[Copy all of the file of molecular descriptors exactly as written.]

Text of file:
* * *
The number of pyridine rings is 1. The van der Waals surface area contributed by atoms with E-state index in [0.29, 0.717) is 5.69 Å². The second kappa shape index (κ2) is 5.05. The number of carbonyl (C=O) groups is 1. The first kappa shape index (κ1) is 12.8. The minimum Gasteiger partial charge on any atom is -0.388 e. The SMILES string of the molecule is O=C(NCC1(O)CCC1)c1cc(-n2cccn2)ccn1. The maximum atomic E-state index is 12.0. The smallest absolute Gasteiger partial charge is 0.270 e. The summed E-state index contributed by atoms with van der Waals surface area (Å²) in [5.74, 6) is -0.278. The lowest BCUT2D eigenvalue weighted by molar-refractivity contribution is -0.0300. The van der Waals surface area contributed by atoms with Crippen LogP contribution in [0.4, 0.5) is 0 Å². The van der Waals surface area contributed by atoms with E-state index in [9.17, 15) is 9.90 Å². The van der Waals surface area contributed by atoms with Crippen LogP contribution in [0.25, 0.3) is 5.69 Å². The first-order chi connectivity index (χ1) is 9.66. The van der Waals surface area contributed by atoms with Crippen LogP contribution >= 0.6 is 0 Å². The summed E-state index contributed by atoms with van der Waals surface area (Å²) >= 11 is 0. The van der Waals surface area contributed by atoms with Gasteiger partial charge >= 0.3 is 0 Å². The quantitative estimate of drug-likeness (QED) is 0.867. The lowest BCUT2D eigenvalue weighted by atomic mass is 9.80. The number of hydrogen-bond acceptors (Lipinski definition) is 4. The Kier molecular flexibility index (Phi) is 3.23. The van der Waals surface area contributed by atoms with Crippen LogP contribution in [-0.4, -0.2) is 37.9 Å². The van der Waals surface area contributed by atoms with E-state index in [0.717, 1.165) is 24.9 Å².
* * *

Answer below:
The number of pyridine rings is 1. The van der Waals surface area contributed by atoms with E-state index in [0.29, 0.717) is 5.69 Å². The second kappa shape index (κ2) is 5.05. The number of carbonyl (C=O) groups is 1. The first kappa shape index (κ1) is 12.8. The minimum Gasteiger partial charge on any atom is -0.388 e. The SMILES string of the molecule is O=C(NCC1(O)CCC1)c1cc(-n2cccn2)ccn1. The maximum atomic E-state index is 12.0. The smallest absolute Gasteiger partial charge is 0.270 e. The summed E-state index contributed by atoms with van der Waals surface area (Å²) in [5.74, 6) is -0.278. The lowest BCUT2D eigenvalue weighted by molar-refractivity contribution is -0.0300. The van der Waals surface area contributed by atoms with Crippen LogP contribution in [0.4, 0.5) is 0 Å². The van der Waals surface area contributed by atoms with E-state index in [9.17, 15) is 9.90 Å². The van der Waals surface area contributed by atoms with Crippen LogP contribution in [0.25, 0.3) is 5.69 Å². The first-order chi connectivity index (χ1) is 9.66. The van der Waals surface area contributed by atoms with Crippen LogP contribution >= 0.6 is 0 Å². The summed E-state index contributed by atoms with van der Waals surface area (Å²) >= 11 is 0. The van der Waals surface area contributed by atoms with Gasteiger partial charge >= 0.3 is 0 Å². The quantitative estimate of drug-likeness (QED) is 0.867. The lowest BCUT2D eigenvalue weighted by atomic mass is 9.80. The number of hydrogen-bond acceptors (Lipinski definition) is 4. The Kier molecular flexibility index (Phi) is 3.23. The van der Waals surface area contributed by atoms with Crippen LogP contribution in [-0.4, -0.2) is 37.9 Å². The van der Waals surface area contributed by atoms with E-state index in [0.717, 1.165) is 24.9 Å².